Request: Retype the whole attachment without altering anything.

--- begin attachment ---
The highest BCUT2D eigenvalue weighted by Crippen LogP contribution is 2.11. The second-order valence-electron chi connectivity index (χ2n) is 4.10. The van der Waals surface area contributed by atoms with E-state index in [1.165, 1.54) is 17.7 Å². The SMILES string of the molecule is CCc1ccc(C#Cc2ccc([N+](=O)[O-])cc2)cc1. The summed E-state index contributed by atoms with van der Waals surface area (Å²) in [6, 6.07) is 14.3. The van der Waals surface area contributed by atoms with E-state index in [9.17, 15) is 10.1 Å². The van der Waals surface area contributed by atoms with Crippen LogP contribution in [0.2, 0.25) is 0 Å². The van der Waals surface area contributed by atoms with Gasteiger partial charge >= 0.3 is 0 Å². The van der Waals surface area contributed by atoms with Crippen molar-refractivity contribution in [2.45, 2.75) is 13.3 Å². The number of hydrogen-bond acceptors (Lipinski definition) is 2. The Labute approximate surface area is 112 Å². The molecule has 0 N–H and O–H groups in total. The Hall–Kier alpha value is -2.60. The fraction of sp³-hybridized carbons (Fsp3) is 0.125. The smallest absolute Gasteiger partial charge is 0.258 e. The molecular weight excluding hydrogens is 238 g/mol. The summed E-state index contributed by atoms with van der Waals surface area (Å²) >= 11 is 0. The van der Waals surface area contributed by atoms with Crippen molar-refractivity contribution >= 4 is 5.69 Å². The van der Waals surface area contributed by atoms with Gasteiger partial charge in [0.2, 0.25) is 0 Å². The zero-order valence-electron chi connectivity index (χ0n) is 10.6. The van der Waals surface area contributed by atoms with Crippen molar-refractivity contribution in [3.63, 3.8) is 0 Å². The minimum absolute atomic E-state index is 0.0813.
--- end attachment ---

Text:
The highest BCUT2D eigenvalue weighted by Crippen LogP contribution is 2.11. The second-order valence-electron chi connectivity index (χ2n) is 4.10. The van der Waals surface area contributed by atoms with E-state index in [1.165, 1.54) is 17.7 Å². The SMILES string of the molecule is CCc1ccc(C#Cc2ccc([N+](=O)[O-])cc2)cc1. The summed E-state index contributed by atoms with van der Waals surface area (Å²) in [6, 6.07) is 14.3. The van der Waals surface area contributed by atoms with E-state index in [9.17, 15) is 10.1 Å². The van der Waals surface area contributed by atoms with Crippen LogP contribution in [0.2, 0.25) is 0 Å². The van der Waals surface area contributed by atoms with Gasteiger partial charge >= 0.3 is 0 Å². The van der Waals surface area contributed by atoms with Crippen molar-refractivity contribution in [2.45, 2.75) is 13.3 Å². The number of hydrogen-bond acceptors (Lipinski definition) is 2. The Labute approximate surface area is 112 Å². The molecule has 0 N–H and O–H groups in total. The Hall–Kier alpha value is -2.60. The fraction of sp³-hybridized carbons (Fsp3) is 0.125. The smallest absolute Gasteiger partial charge is 0.258 e. The molecular weight excluding hydrogens is 238 g/mol. The summed E-state index contributed by atoms with van der Waals surface area (Å²) >= 11 is 0. The van der Waals surface area contributed by atoms with Crippen molar-refractivity contribution >= 4 is 5.69 Å². The van der Waals surface area contributed by atoms with Gasteiger partial charge in [0.2, 0.25) is 0 Å². The zero-order valence-electron chi connectivity index (χ0n) is 10.6. The van der Waals surface area contributed by atoms with Crippen molar-refractivity contribution in [3.63, 3.8) is 0 Å². The minimum absolute atomic E-state index is 0.0813.